[AI] Interesting Article

Subramani L lsubramani at deccanherald.co.in
Wed Jul 4 06:59:49 EDT 2007

Can anyone from Orisa throw more light on the letter? Sounds extremely interesting.


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From: accessindia-bounces at accessindia.org.in [mailto:accessindia-bounces at accessindia.org.in] On Behalf Of Mohammed Asif Iqbal
Sent: Wednesday, July 04, 2007 2:24 PM
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Subject: [AI] Interesting Article

Kalam note helps solve note problem
- Boon for visually challenged


A new note of Rs 1,000 with the Braille symbol

Bhubaneswar, July 3: Before President A.P.J. Abdul Kalam signs off from his post, he leaves a ray of hope for the visually-challenged persons.

A communiqué from Reserve Bank of India has come as a reply to the letter written by the Orissa Association of Blind to the President, wherein they had
pressed for modified currency notes to enable the visually challenged to identify them. "We are so glad to receive an immediate response from the President's
side. These days we are busy jotting down suggestions for the new notes if they come. Braille dots, raised symbols, cutting corners, producing notes of
different sizes, or with perforations are some suggestions we have come up with," said an enthusiastic Sanyas Behera, the office secretary of the association.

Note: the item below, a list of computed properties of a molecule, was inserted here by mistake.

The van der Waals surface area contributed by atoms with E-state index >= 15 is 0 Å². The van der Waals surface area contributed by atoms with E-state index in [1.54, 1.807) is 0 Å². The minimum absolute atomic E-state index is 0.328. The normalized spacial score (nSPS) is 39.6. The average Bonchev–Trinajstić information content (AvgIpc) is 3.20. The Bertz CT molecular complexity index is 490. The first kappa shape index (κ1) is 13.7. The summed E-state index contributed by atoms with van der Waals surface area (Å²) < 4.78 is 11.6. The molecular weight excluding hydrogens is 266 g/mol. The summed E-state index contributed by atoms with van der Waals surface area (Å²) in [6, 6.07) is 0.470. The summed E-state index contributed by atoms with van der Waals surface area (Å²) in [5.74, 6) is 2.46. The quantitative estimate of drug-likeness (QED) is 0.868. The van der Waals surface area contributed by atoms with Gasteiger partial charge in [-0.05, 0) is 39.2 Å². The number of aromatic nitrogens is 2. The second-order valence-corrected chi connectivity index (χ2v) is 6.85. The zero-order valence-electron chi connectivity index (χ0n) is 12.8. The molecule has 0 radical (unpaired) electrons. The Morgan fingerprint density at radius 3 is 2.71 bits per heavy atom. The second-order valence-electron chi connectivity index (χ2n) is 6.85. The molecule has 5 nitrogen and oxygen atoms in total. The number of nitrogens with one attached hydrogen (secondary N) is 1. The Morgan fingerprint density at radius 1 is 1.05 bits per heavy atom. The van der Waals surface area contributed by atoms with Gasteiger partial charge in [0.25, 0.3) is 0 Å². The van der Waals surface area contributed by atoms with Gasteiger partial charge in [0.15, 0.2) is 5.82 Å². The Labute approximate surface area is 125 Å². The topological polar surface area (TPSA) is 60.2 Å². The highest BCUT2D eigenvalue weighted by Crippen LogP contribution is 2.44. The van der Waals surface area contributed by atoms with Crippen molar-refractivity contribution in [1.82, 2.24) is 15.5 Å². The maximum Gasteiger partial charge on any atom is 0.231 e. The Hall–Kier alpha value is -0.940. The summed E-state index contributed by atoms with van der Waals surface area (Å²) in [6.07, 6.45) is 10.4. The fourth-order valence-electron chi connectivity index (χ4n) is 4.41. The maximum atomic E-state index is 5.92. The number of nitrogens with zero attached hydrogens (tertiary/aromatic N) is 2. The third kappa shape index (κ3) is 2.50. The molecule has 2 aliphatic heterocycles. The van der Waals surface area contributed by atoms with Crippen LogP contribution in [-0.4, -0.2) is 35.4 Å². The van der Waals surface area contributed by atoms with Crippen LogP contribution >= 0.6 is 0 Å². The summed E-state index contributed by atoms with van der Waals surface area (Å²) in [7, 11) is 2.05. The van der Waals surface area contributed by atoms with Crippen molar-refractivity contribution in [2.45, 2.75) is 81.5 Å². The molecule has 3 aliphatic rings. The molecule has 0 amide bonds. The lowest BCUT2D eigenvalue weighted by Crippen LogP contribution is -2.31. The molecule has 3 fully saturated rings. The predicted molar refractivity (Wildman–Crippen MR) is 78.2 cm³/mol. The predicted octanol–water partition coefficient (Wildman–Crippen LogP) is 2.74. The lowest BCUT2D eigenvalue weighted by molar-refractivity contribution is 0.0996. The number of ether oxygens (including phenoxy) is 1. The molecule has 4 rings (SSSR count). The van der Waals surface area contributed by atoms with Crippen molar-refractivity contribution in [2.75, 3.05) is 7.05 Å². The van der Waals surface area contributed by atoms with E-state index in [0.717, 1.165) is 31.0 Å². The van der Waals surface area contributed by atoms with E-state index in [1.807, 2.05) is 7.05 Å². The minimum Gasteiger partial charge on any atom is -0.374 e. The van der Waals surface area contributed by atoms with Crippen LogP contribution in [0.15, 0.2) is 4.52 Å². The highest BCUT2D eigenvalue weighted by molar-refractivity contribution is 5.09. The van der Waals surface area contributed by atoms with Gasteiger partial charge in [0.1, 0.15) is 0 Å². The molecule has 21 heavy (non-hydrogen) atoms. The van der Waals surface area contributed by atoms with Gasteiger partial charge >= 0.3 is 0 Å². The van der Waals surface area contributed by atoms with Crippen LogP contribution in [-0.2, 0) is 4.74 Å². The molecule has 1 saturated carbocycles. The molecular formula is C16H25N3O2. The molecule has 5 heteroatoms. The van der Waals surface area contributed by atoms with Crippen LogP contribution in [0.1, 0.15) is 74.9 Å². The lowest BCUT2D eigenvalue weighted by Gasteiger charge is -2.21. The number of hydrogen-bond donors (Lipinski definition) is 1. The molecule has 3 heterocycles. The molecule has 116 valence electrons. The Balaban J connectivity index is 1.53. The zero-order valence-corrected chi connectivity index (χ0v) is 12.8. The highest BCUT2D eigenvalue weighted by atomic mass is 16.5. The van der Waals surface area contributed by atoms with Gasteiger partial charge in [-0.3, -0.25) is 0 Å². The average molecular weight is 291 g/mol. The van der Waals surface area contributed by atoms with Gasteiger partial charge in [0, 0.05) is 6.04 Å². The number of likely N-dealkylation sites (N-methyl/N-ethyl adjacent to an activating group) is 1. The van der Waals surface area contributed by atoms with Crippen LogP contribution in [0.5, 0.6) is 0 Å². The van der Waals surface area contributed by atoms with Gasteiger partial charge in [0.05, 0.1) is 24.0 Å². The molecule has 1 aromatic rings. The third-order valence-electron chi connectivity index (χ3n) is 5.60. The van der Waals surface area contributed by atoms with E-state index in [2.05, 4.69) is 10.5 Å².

There are more than 5 lakh visually-challenged persons in Orissa and the problem of distinguishing currency notes has been noticed widely. The current practice
of identifying a currency note is by measuring its sizes with fingers.

"But that is of little help, as notes with denominations of Rs 100, Rs 500 and Rs 1,000 are more or less the same. The smaller denomination notes such as
Rs 5, Rs 10 and Rs 20 vary in size and therefore can be differentiated," Behera added.

In places like Ahmedabad they have a device known as the "note taker" that looks similar to a scale and is used to measure the length of the note. But it's
yet to be available in Orissa. "Durability of Braille marks on notes is limited. Coins with same denominations and stickers on notes maybe introduced to
solve this problem," said Sarojini Sahoo, a teacher of special education.

Citing an instance, Prabeen Khetravasa, a visually-challenged youth explained how he was cheated last week. "My neighbour sent me to a grocery store with
a Rs 500 note. The shopkeeper said the note I was carrying was Rs 100 and not Rs 50," he said.

"I was confused as to who was telling the truth - my neighbour or the shopkeeper? Finally, local residents intervened and the issue was left unsettled,"
he sighed.

This is not a lone case. Everyday the association gets to hear of such cases of cheats. "We are all the more scared after we came to know about the fake
notes?" Behera said.

The letter to the President's office was sent to the RBI, which in turn has explained features currently available in notes that can make identification
that much easy. The bank has assured to look into the matter and directed the chief secretary to look into the problems faced by the visually challenged.

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